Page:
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This paper examines a linguistic variety called Mewati spoken by a minority community of
Meos in the Mewat district in India. Meos form a religious, ethnic and linguistic minority
with their language dubbed as a 'dialect' of Hindi. Since the Meos are a Muslim community,
the influence of Urdu, Islam and the local clergy plays a major role in shaping their identity.
Another such identity is based on a linguistic and national identity for which Hindi is a key
element. One domain in which the politics of identity and issues of language policy and
planning come to the fore is that of education. This domain was explored in detail in this
paper due to the widespread poverty, illiteracy and politics surrounding the region of Mewat.
I put forward that schools become the site of imposition and resistance when minority
languages are in question and this is even more of a case when the boundaries between
different linguistic, ethnic and religious affiliations are fluid and complex.
I critically analyse the three language formula and argue that the absence of Urdu from the government schools' in Mewat is one of the contributing factors for the preference for madrasas and it is here where different interest groups would use Urdu to resist local schools' policies and to keep the Muslim identity of Meos alive. Tablighi Jamaat plays a significant role in this process. This in turn creates, maintains and reproduces a dual hegemony of Hindi and Urdu, both of which dominate Mewati in different institutional settings. In order to account for this hegemonic relationship, I suggest that the concept of hegemony proposed by Gramsci would not be easily applicable in the context of Mewat and perhaps pluralist and complex societies like India more generally.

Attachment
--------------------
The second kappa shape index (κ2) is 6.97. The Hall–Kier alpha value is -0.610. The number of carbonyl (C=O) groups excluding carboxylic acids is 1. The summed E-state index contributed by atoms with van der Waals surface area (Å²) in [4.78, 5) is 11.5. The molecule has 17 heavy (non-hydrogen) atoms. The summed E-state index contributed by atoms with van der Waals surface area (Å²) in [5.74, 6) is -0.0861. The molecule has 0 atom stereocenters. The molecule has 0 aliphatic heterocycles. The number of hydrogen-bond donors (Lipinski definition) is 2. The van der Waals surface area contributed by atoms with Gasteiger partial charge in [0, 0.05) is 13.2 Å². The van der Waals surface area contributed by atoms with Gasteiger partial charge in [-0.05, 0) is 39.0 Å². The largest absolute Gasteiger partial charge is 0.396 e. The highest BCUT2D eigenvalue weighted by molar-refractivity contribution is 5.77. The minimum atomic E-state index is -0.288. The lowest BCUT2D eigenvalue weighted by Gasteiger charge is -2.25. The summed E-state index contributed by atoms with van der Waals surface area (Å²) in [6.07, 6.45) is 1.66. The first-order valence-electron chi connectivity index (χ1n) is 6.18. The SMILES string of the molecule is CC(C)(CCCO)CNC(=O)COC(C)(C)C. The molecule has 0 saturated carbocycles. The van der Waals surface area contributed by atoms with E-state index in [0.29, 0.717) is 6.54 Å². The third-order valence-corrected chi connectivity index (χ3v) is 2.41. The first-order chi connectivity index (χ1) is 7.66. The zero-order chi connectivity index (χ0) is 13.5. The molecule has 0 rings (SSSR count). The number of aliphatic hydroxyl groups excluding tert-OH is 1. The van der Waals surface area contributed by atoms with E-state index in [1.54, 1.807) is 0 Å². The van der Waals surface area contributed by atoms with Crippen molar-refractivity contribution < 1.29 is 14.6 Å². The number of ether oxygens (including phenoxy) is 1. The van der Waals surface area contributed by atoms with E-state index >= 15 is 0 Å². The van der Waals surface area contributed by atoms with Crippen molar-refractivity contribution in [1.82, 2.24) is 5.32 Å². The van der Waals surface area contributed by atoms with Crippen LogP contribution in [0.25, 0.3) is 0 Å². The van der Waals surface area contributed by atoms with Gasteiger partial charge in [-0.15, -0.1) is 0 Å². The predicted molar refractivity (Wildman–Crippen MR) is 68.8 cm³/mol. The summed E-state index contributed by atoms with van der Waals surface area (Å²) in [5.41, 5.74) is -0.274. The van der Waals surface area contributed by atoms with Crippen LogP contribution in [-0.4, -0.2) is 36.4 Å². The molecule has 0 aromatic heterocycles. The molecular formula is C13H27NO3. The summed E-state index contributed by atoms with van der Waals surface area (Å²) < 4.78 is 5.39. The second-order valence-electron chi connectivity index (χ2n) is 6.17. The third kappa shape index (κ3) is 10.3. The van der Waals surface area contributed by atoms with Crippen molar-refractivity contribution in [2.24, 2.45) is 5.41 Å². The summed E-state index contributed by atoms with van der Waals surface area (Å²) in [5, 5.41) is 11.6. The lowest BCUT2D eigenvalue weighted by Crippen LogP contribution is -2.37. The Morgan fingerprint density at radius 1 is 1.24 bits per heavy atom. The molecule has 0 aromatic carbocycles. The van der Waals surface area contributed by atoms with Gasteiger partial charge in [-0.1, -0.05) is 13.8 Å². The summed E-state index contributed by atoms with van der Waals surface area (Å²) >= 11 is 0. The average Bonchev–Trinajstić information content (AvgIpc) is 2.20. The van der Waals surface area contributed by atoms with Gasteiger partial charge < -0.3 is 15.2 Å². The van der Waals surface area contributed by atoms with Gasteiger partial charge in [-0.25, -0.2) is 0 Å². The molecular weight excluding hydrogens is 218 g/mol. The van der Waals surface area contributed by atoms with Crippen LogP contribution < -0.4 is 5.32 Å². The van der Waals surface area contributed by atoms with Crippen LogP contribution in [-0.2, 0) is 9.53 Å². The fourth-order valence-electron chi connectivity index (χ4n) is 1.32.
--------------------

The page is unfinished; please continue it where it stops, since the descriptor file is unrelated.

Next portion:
Consequently, I propose a concept of "linguistic duopoly". This helps to explain that
unlike Gramsci's theory of hegemony in which one social group (or class or language) is a
hegemon, I put forward that there could be a dual and contextually dependent hegemony
when different values are ascribed to different social groups (or languages). I propose that
Hindi and Urdu are co-hegemons in Mewat and social institutions such as local schools and
madrasas both contribute towards language shift. It is important to note that recent trends
have shed light on the fact that minority languages and 'dialects' are in great danger from
more dominant languages and if Mewati is to be maintained then there has to be a room for
its encouragement in the local schools and madrasas of Mewat.